Before the 2018 season began, lofty expectations were put on Jarrett Stidham. After winning the 2017 SEC Newcomer of the Year, many labels Stidham as a potential Heisman candidate, as well as a possible first-round pick.
However, Stidham was never able to meet those expectations, and suffered from an inexperienced supporting offensive cast most of the 2018 season, headlined by the offensive line. As a result, Stidham suffered a decrease in his statistical performance from the previous season and watched as his draft stock slowly lower over the course of the season.
After announcing his decision to enter the 2019 NFL Draft, Stidham began the process of increasing his stock with a tremendous Music City bowl performance, in which he threw for 373 yards and five touchdowns in Auburn’s 63-14 blowout victory over Purdue.
Saturday, Stidham donned the Auburn helmet one last time as he participated in the annual Reese's Senior Bowl, held in Mobile, Alabama, where NFL general managers and scouts test the nations best senior prospects in a series of drills and exercises before concluding with a full scrimmage on Saturday.
In his final game playing in the state of Alabama, Jarrett Stidham took the field for the South in its 24-34 loss to the North. He totaled 30 yards after completing four passes on just five attempts. He also fumbled during his first drive of the game, setting up the North’s touchdown drive to take the lead 17-12.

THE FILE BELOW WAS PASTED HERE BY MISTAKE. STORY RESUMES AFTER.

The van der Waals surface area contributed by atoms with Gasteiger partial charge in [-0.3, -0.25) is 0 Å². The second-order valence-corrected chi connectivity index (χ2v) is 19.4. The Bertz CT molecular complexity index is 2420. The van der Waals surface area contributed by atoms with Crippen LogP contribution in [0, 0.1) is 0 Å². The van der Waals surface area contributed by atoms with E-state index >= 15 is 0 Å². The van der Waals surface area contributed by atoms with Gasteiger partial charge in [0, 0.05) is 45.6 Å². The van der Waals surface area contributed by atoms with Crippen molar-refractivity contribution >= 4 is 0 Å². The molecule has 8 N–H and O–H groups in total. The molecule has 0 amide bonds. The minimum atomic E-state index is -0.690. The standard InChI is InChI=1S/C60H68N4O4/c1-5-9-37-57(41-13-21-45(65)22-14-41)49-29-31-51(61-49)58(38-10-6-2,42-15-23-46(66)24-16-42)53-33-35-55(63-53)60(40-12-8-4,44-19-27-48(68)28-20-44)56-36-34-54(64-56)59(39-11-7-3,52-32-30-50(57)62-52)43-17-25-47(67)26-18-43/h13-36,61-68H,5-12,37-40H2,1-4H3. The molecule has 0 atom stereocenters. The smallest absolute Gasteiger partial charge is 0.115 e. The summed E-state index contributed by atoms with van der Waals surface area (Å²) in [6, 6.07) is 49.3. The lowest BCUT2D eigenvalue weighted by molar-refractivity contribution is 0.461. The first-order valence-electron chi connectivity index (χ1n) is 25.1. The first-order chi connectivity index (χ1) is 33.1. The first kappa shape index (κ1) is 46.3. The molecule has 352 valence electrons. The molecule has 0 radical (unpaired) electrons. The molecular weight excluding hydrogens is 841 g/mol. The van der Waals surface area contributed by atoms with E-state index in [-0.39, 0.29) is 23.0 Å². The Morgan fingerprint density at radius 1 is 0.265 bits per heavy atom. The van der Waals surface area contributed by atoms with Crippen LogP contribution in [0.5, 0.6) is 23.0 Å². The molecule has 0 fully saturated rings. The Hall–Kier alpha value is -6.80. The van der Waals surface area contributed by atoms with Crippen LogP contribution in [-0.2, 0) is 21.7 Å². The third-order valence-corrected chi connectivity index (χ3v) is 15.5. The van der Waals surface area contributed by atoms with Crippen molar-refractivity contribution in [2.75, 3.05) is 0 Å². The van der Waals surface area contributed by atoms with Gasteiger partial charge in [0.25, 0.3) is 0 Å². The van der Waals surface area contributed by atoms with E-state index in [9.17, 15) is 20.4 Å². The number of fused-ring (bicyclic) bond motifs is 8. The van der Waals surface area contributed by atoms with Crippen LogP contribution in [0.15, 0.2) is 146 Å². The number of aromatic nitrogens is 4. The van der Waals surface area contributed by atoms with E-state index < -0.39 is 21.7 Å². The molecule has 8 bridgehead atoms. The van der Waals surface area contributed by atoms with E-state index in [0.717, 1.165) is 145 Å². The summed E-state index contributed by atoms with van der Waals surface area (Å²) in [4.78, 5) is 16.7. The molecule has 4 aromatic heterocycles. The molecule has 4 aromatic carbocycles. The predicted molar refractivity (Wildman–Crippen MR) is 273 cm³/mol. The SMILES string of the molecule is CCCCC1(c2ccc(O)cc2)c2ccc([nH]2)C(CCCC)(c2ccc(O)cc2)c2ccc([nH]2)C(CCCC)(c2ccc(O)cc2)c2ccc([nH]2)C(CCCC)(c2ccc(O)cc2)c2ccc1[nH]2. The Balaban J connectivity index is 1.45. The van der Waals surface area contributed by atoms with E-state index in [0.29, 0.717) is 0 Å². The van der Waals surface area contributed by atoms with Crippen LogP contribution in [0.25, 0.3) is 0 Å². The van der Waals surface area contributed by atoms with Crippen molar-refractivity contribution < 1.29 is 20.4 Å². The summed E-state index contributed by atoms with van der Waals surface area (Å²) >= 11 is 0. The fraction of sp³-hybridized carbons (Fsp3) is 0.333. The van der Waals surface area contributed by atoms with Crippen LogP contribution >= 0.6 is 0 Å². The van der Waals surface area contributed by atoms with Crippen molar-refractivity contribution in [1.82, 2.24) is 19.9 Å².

Although Stidham did not have an outstanding performance in the final scrimmage, NFL scouts have been impressed by his performances in drills and QB exercises earlier in the week.
Sign up for our newsletter
Get The Plainsman straight to your inbox.
On Thursday, he was recognized by Senior Bowl executive director Jim Nagy by being honored with the QB of the Week Award. Stidham stood out among eight other quarterbacks competing for the award and will hope to continue improving his draft stock at the 2019 NFL Combine and at Auburn's Pro Day.
“They’re always going to ask questions on the system you played in college versus the NFL just because it is so drastically different,” Stidham told The Athletic's Justin Ferguson. “But at the same time, what’s your opportunity to grow? That’s where I’m trying to hit home with, and I could never learn too much. Really, I’m just trying to come out here and execute the offense and show that I can do it.”
Do you like this story? The Plainsman doesn't accept money from tuition or student fees, and we don't charge a subscription fee. But you can donate to support The Plainsman.Support The Plainsman